Although taking a snapshot of your Android phone’s screen sounds like something only app reviewers would want to do, there are all sorts of other situations where a screenshot would come in handy, from sharing your home screen setup with friends to obtaining pictorial proof of your new high score in a game.
Sadly, it has never been all that easy to accomplish, often needing a third-party app to achieve. With the introduction of Android 4.0 (Ice Cream Sandwich), that all changed, so here’s a quick guide on how this feature works on the Samsung Galaxy S3, Samsung Galaxy S4, Galaxy Note 3, Galaxy S4 Active, Galaxy Note 2, and Galaxy Note 3 as examples.
We’ve also included a guide to taking a screenshot on ANY other Android 4.0 Ice Cream Sandwich, Jelly Bean (4.1, 4.2, 4.3), and KitKat (4.4) device (that’s most of them).
Updated on 1-18-2014 by Jeff: Created a photo gallery to help illustrate a few of the types of screen capturing and clarified some language throughout the guide.
Take a screenshot on any Galaxy (Galaxy S3, S4, etc) using a hand swipe
This should work on almost any other recent Galaxy phone (ones that have come out since the Galaxy S3 in 2012). If your phone’s lock screen has/had a water droplet unlock effect, or a sun flare unlock effect, this should work for you.
- Open Settings > Motion.
- Scroll down and find Hand Motion, then Palm Swipe to Capture, and tick the box.
- Close the menu and find the screen you want to capture. Shape your hand like you are “chopping” the screen, set your hand vertically on either side of the screen, then horizontally swipe across it – it doesn’t matter which way – like your hand is a photo scanner. If you’ve done it correctly, you should hear the camera shutter and receive a notification that a picture has been saved to the gallery.
A more traditional way to take a screenshot on a Galaxy S3 or above
This should work on the Galaxy S3 and more recent phones like the Galaxy S4, Galaxy S4 Zoom, Galaxy S4 Active, Galaxy Note 2, Galaxy Note 3, Galaxy Mega 6.3, Galaxy Tab 3 Pro, and Galaxy S4 Mini. Any of them that have a Home button.
- Pressing the Power and Home buttons at the same time will also grab an image of the screen. This can be awkward to get right, so it’s important to remember to press both buttons at the same time, and hold them until the shutter sound is heard. (You need to hold the Power button slightly before pressing the Home button, then hold them both down.)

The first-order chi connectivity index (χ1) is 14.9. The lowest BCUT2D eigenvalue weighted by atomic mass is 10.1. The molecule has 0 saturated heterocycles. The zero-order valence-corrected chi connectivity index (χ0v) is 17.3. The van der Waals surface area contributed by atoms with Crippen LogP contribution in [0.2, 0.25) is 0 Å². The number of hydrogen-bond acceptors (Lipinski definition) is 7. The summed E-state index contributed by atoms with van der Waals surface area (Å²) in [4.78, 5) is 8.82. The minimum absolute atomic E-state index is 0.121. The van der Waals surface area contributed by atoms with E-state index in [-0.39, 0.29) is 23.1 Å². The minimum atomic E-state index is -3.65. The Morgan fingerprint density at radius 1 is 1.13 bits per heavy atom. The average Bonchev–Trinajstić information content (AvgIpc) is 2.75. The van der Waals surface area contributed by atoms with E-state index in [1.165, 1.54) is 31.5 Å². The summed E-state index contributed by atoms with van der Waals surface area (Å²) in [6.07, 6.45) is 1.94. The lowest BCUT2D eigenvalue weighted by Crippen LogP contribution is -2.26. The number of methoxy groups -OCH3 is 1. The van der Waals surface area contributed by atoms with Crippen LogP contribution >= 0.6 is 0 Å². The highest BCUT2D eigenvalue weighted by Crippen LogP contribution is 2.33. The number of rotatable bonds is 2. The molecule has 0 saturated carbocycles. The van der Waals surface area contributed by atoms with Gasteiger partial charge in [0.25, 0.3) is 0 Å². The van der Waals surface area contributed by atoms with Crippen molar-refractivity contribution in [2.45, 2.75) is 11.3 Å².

Both of these methods will also work on a Galaxy Note.
Take a screenshot on the Galaxy Note 3 (or Note Pro) using the S Pen:
On the Galaxy Note 3, Galaxy Note Pro, and Galaxy Note 10.1 (2014 Edition), there are now two new ways to take screenshots (or something like them). To use these, you have to open the Air Command menu, which you can do by pulling out the S Pen stylus, or by hovering the pen over the screen and clicking the button on it.
- Scrapbooker: This is a selection in the Air Command radial menu. It lets you draw a circle around a part of the screen to take a screenshot. After you take a picture of part of the screen, you can add tags, notes, and categories to organize the pic. You can access the photo from a special scrapbook app on the device.
- Screen Write: This feature was also on the Note 2, but that device lacked an Air Command menu. Select it from the options to take a screenshot. You can then write notes on top of the image. There are options to change your pen color and size if you want to get creative.
- Just hold the button and tap: On all S Pen Galaxy devices, you can also hold down the button on the S Pen and touch the pen to the screen, holding it there until you see and/or hear a screenshot being taken. This technique is best on the Note 2, Note 8.0, and original Note 10.1.
Take a screenshot on other Android 4.0 – 4.4 KitKat devices
Taking a screenshot on an Android 4.4 KitKat phone or tablet works the same as it has on every Android device for a couple years now.
- Press the Power button and Volume down key at the same time. Remember to hold them until you hear a click or see a screenshot sound. This works on the Samsung Galaxy Nexus and the Google Nexus 7 tablet and should be the first method you try on any Android device. Remember to hold both keys down at precisely the same time, and hold until the you see a shot being taken or hear a shutter click.
For older Android phones, such as those running 2.3 Gingerbread, you’ll need to head over to the Google Play Store, where there are several apps that will do the job for you. Screenshot ER and Screenshot UX are popular choices, but often require your phone to be rooted, or take a look at No Root Screenshot It if you don’t want to root your device.
If you’re using Android 4.3 or 4.4 KitKat and share a screenshot after you take it, the text field will automatically include the date and time you took the photo. You can delete it if you wish.
Video guide to taking a screenshot
Here’s a brief video guide to taking a screenshot on a Galaxy device.